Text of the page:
Ischemic preconditioning does not improve peak exercise capacity at sea level or simulated high altitude in trained male cyclists

Elizabeth A. Hittinger, Jennifer L. Maher, Mark S. Nash, Arlette C. Perry, Joseph F. Signorile, Jochen Kressler, Kevin A. Jacobs

Research output: Contribution to journalArticlepeer-review

26 Scopus citations


Ischemic preconditioning (IPC) may improve blood flow and oxygen delivery to tissues, including skeletal muscle, and has the potential to improve intense aerobic exercise performance, especially that which results in arterial hypoxemia. The aim of the study was to determine the effects of IPC of the legs on peak exercise capacity (Wpeak), submaximal and peak cardiovascular hemodynamics, and peripheral capillary oxygen saturation (SpO2) in trained males at sea level (SL) and simulated high altitude (HA; 13.3% FIO2, ∼3650 m). Fifteen highly trained male cyclists and triathletes completed 2 Wpeak tests (SL and HA) and 4 experimental exercise trials (10 min at 55% altitude-specific Wpeak then increasing by 30Wevery 2 min until exhaustion) with and without IPC. HA resulted in significant arterial hypoxemia during exercise compared with SL (73% ± 6% vs. 93% ± 4% SpO2, p < 0.001) that was associated with 21% lower Wpeak values. IPC did not significantly improve Wpeak at SL or HA. Additionally, IPC failed to improve cardiovascular hemodynamics or SpO2 during submaximal exercise or at Wpeak. In conclusion, IPC performed 45 min prior to exercise does not improve Wpeak or systemic oxygen delivery during submaximal or peak exercise at SL or HA. Future studies must examine the influence of IPC on local factors, such as working limb blood flow, oxygen delivery, and arteriovenous oxygen difference as well as whether the effectiveness of IPC is altered by the volume of muscle made ischemic, the timing prior to exercise, and high altitude acclimatization.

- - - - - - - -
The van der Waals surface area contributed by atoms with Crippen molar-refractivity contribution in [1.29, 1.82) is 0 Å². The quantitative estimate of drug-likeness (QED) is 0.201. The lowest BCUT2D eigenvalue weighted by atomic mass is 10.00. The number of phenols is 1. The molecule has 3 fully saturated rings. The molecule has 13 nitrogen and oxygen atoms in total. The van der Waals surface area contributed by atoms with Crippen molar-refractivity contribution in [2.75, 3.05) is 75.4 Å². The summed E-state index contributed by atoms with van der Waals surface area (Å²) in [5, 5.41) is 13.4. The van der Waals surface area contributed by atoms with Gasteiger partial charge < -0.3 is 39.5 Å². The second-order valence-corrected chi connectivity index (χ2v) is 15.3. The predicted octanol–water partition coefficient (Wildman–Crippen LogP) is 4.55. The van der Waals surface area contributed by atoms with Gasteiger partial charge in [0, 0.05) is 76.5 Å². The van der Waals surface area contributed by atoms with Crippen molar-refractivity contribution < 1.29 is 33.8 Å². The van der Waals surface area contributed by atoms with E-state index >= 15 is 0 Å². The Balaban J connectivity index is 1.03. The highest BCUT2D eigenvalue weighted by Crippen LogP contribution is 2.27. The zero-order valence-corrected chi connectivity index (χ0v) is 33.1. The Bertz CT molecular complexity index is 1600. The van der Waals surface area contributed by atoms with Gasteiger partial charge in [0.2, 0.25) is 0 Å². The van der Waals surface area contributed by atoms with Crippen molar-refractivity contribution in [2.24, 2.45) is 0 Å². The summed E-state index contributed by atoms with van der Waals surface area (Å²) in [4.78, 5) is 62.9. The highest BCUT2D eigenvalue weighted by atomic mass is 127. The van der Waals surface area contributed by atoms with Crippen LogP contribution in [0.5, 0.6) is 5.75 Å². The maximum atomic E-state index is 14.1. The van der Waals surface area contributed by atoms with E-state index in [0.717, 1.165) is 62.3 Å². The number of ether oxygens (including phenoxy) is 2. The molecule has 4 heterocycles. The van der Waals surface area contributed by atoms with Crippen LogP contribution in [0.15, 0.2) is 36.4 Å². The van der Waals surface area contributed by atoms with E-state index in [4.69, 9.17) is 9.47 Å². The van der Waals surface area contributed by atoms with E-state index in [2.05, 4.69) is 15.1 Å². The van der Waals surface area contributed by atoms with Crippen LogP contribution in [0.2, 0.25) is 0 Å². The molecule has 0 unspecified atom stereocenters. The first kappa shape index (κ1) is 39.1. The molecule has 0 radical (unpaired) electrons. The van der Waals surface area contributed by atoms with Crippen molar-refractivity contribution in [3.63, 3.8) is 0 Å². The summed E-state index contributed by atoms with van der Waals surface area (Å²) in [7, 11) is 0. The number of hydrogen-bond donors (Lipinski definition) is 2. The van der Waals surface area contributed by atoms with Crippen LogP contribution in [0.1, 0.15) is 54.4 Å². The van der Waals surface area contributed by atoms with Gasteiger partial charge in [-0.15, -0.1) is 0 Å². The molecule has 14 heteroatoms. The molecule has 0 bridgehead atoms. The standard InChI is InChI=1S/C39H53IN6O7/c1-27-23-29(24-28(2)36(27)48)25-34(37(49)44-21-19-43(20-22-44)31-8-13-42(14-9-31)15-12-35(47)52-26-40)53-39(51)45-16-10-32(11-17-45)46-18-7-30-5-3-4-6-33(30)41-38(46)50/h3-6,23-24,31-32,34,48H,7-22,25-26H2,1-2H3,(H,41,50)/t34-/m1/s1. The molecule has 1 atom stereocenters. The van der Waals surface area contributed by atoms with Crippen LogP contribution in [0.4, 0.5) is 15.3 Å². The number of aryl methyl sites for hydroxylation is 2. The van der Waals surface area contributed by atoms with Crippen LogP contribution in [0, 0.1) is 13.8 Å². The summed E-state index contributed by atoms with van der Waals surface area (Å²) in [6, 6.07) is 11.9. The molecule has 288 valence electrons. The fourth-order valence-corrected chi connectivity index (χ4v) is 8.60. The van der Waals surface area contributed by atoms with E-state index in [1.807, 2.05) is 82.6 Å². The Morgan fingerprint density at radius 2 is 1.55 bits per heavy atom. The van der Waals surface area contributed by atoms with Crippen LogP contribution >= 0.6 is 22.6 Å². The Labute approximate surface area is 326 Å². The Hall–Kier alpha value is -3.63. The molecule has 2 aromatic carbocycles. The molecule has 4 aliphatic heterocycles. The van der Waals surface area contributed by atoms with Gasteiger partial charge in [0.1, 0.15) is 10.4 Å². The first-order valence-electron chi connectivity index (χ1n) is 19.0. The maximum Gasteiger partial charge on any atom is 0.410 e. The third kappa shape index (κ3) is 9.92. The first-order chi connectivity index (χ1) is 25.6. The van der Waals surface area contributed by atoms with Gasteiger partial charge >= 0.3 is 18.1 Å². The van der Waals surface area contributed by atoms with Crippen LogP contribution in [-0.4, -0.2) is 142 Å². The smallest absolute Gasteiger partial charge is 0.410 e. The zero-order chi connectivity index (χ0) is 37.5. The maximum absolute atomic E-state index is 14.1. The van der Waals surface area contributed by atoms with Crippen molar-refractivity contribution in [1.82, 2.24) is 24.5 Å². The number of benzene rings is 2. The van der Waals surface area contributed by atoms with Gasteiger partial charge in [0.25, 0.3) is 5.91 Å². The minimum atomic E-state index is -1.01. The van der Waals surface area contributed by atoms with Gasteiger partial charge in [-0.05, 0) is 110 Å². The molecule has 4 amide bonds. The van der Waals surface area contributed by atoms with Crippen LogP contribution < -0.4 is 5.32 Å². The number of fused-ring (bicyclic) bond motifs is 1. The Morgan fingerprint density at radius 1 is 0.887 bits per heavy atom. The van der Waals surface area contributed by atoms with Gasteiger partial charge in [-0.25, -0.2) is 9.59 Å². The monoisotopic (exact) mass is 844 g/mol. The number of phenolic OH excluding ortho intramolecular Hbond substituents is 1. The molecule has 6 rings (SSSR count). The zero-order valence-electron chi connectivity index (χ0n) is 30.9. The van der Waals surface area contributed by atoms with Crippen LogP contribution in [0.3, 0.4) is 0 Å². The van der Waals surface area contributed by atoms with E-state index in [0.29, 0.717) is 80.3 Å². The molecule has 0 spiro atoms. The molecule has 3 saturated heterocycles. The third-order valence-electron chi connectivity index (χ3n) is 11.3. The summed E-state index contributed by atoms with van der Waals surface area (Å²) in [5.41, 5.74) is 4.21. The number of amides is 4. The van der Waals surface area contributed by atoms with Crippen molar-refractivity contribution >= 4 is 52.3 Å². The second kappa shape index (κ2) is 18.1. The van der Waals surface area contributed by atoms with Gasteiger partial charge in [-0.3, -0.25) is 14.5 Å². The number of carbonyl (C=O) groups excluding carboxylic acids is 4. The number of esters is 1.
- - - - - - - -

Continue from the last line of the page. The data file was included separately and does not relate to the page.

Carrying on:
Original languageEnglish (US)
Pages (from-to)65-71
Number of pages7
JournalApplied Physiology, Nutrition and Metabolism
Issue number1
StatePublished - Sep 5 2014


  • Cardiac output
  • Exertion
  • Hypoxia
  • Occlusion
  • Peripheral capillary oxygen saturation
  • Reperfusion

ASJC Scopus subject areas

  • Physiology
  • Endocrinology, Diabetes and Metabolism
  • Nutrition and Dietetics
  • Physiology (medical)


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